Wearing a Robert Kennedy Jr campaign T-shirt, Kevin O’Keeffe found there was standing room only as the candidate, introduced as “Bobby Kennedy”, walked on a sunbaked stage decked with hay bales to whoops and applause.
“He supports freedom of speech, and he’s questioned the efficacy of the vaccine, which is legitimate at this point,” said O’Keeffe, 52, who works for a telecommunications company in Sioux Falls, South Dakota. “I like his views on foreign policy and keeping us out of the war. He cares about his fellow Americans in a way that a lot of the politicians nowadays I don’t think really do.”
He was far from alone in rooting for Kennedy at the Iowa state fair in Des Moines last weekend. The longshot challenger to Joe Biden for the Democratic nomination in 2024 drew one of the biggest and most energetic crowds, outnumbering conventional politicians on the Republican side. The shouts of “We love you, Robert!” and “Thank you, Robert!”, and subsequent mobbing of Kennedy for handshakes and selfies, hinted at the stirrings of a movement.
In a nation that has seen plenty of political convulsions over the past decade, Kennedy, a 69-year-old environmental lawyer who has never before run for public office, is proof that Americans’ appetite for insurgents and outsiders, mavericks and populists, remains undimmed. Even when a campaign traffics in anti-vaccine conspiracy theories and has been hit by antisemitism scandals.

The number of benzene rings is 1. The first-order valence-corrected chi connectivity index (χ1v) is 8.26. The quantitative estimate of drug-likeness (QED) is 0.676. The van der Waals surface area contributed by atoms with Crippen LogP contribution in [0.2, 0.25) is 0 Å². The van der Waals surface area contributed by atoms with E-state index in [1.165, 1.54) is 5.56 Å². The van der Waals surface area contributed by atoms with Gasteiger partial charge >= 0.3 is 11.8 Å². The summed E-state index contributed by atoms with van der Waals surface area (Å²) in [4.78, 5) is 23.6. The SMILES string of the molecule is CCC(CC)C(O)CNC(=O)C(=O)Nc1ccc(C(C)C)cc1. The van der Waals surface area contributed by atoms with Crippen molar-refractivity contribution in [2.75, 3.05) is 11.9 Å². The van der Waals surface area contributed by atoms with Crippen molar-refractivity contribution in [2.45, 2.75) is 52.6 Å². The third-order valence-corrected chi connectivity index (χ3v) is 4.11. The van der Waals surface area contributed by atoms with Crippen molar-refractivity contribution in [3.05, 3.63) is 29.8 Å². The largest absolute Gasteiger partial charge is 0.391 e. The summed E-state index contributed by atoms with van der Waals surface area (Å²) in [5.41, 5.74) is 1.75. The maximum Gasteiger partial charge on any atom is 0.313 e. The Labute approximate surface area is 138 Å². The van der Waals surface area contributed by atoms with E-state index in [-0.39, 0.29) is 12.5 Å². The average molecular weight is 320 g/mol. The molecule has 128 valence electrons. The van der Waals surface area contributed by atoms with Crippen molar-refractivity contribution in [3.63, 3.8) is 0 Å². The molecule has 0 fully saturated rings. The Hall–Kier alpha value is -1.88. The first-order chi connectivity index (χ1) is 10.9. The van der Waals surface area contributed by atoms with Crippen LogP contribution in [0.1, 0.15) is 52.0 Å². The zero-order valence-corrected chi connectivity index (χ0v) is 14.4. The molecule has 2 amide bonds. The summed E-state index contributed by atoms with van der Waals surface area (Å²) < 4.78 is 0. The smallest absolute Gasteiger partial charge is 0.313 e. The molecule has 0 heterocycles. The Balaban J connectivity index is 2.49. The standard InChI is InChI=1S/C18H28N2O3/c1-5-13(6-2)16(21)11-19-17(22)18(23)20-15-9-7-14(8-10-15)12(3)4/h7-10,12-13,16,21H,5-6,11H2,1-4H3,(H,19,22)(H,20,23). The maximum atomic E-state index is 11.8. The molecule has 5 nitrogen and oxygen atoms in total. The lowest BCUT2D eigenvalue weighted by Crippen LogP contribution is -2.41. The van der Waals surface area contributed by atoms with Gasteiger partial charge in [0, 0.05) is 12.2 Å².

Kennedy rose to prominence during the coronavirus pandemic because of his strident and widely condemned opposition to vaccines. He has styled himself as a hammer of the elites – quite a feat for a scion of one of America’s most storied political dynasties. He has scrambled old political allegiances, striking an anti-establishment nerve on the far left and far right over the Ukraine war and other issues.
Brandy Zadrozny, a senior reporter for NBC News, summed up his supporters as “anti-vaxxers, conspiracy theorists, internet contrarians, billionaire tech bros, Camelot nostalgists and rightwing provocateurs who seem to be pumping Kennedy as a spoiler candidate”.
In his speech from the Des Moines Register newspaper’s political soapbox, Kennedy wore blue jeans and a white shirt with rolled-up sleeves. He spoke of his father, former attorney general Robert Kennedy, and uncle, President John F Kennedy, as figures from a golden age when America was the envy of the world.
His campaign chairman, Dennis Kucinich, held up a map as Kennedy railed against proposed pipelines that would run through Iowa to transport liquefied carbon dioxide away from ethanol plants for burial underground. It was a retro, 20th-century presentation but more locally targeted than many candidates offered.
Such is the celebrity-style clamor for Kennedy that, for an interview with the Guardian, he slipped away from the crowds and sat in the back of a black limousine with security detail present. Kucinich, a former congressman and past presidential contender, offered to take an Uber back to the hotel but Kennedy insisted that he climb in too, then asked an aide for some fried bacon from the fair.